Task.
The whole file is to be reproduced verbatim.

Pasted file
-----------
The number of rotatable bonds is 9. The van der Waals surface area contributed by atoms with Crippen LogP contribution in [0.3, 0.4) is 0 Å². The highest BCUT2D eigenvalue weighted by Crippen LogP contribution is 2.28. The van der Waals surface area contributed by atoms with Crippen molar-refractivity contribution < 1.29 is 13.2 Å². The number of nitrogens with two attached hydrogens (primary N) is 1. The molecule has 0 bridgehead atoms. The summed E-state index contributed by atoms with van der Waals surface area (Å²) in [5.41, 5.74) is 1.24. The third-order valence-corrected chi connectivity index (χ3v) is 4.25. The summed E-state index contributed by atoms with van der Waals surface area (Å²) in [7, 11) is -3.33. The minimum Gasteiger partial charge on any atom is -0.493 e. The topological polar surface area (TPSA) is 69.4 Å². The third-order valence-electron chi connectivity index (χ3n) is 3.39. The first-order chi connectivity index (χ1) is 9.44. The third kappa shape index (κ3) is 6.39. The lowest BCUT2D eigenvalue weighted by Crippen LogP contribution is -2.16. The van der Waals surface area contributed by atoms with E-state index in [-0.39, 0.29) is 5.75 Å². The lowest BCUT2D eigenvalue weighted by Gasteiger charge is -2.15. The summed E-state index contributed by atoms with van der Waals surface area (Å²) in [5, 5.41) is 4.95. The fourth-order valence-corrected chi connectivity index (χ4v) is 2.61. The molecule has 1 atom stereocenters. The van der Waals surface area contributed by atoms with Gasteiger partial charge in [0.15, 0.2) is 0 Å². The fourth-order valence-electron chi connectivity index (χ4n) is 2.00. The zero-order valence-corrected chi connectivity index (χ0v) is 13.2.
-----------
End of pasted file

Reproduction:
The number of rotatable bonds is 9. The van der Waals surface area contributed by atoms with Crippen LogP contribution in [0.3, 0.4) is 0 Å². The highest BCUT2D eigenvalue weighted by Crippen LogP contribution is 2.28. The van der Waals surface area contributed by atoms with Crippen molar-refractivity contribution < 1.29 is 13.2 Å². The number of nitrogens with two attached hydrogens (primary N) is 1. The molecule has 0 bridgehead atoms. The summed E-state index contributed by atoms with van der Waals surface area (Å²) in [5.41, 5.74) is 1.24. The third-order valence-corrected chi connectivity index (χ3v) is 4.25. The summed E-state index contributed by atoms with van der Waals surface area (Å²) in [7, 11) is -3.33. The minimum Gasteiger partial charge on any atom is -0.493 e. The topological polar surface area (TPSA) is 69.4 Å². The third-order valence-electron chi connectivity index (χ3n) is 3.39. The first-order chi connectivity index (χ1) is 9.44. The third kappa shape index (κ3) is 6.39. The lowest BCUT2D eigenvalue weighted by Crippen LogP contribution is -2.16. The van der Waals surface area contributed by atoms with E-state index in [-0.39, 0.29) is 5.75 Å². The lowest BCUT2D eigenvalue weighted by Gasteiger charge is -2.15. The summed E-state index contributed by atoms with van der Waals surface area (Å²) in [5, 5.41) is 4.95. The fourth-order valence-corrected chi connectivity index (χ4v) is 2.61. The molecule has 1 atom stereocenters. The van der Waals surface area contributed by atoms with Gasteiger partial charge in [0.15, 0.2) is 0 Å². The fourth-order valence-electron chi connectivity index (χ4n) is 2.00. The zero-order valence-corrected chi connectivity index (χ0v) is 13.2.